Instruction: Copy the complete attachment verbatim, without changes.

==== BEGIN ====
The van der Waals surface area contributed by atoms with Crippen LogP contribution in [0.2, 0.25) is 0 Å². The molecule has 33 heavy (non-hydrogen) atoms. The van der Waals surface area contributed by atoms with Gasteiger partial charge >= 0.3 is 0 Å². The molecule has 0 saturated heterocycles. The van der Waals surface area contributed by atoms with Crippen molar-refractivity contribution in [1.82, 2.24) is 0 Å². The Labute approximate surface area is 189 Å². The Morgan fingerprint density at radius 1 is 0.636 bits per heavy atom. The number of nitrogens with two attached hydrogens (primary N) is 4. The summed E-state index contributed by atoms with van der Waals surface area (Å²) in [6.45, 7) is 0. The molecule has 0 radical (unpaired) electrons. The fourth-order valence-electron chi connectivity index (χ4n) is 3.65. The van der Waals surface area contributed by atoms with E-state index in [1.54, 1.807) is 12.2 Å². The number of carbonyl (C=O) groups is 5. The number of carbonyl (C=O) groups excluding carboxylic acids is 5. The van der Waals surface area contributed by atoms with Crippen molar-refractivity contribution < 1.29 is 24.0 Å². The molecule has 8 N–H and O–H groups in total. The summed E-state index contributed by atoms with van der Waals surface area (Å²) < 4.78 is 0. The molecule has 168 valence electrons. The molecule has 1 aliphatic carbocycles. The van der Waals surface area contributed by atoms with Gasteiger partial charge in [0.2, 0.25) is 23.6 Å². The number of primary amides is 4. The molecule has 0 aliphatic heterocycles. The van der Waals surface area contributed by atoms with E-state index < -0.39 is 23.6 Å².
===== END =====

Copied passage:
The van der Waals surface area contributed by atoms with Crippen LogP contribution in [0.2, 0.25) is 0 Å². The molecule has 33 heavy (non-hydrogen) atoms. The van der Waals surface area contributed by atoms with Gasteiger partial charge >= 0.3 is 0 Å². The molecule has 0 saturated heterocycles. The van der Waals surface area contributed by atoms with Crippen molar-refractivity contribution in [1.82, 2.24) is 0 Å². The Labute approximate surface area is 189 Å². The Morgan fingerprint density at radius 1 is 0.636 bits per heavy atom. The number of nitrogens with two attached hydrogens (primary N) is 4. The summed E-state index contributed by atoms with van der Waals surface area (Å²) in [6.45, 7) is 0. The molecule has 0 radical (unpaired) electrons. The fourth-order valence-electron chi connectivity index (χ4n) is 3.65. The van der Waals surface area contributed by atoms with E-state index in [1.54, 1.807) is 12.2 Å². The number of carbonyl (C=O) groups is 5. The number of carbonyl (C=O) groups excluding carboxylic acids is 5. The van der Waals surface area contributed by atoms with Crippen molar-refractivity contribution < 1.29 is 24.0 Å². The molecule has 8 N–H and O–H groups in total. The summed E-state index contributed by atoms with van der Waals surface area (Å²) < 4.78 is 0. The molecule has 168 valence electrons. The molecule has 1 aliphatic carbocycles. The van der Waals surface area contributed by atoms with Gasteiger partial charge in [0.2, 0.25) is 23.6 Å². The number of primary amides is 4. The molecule has 0 aliphatic heterocycles. The van der Waals surface area contributed by atoms with E-state index < -0.39 is 23.6 Å².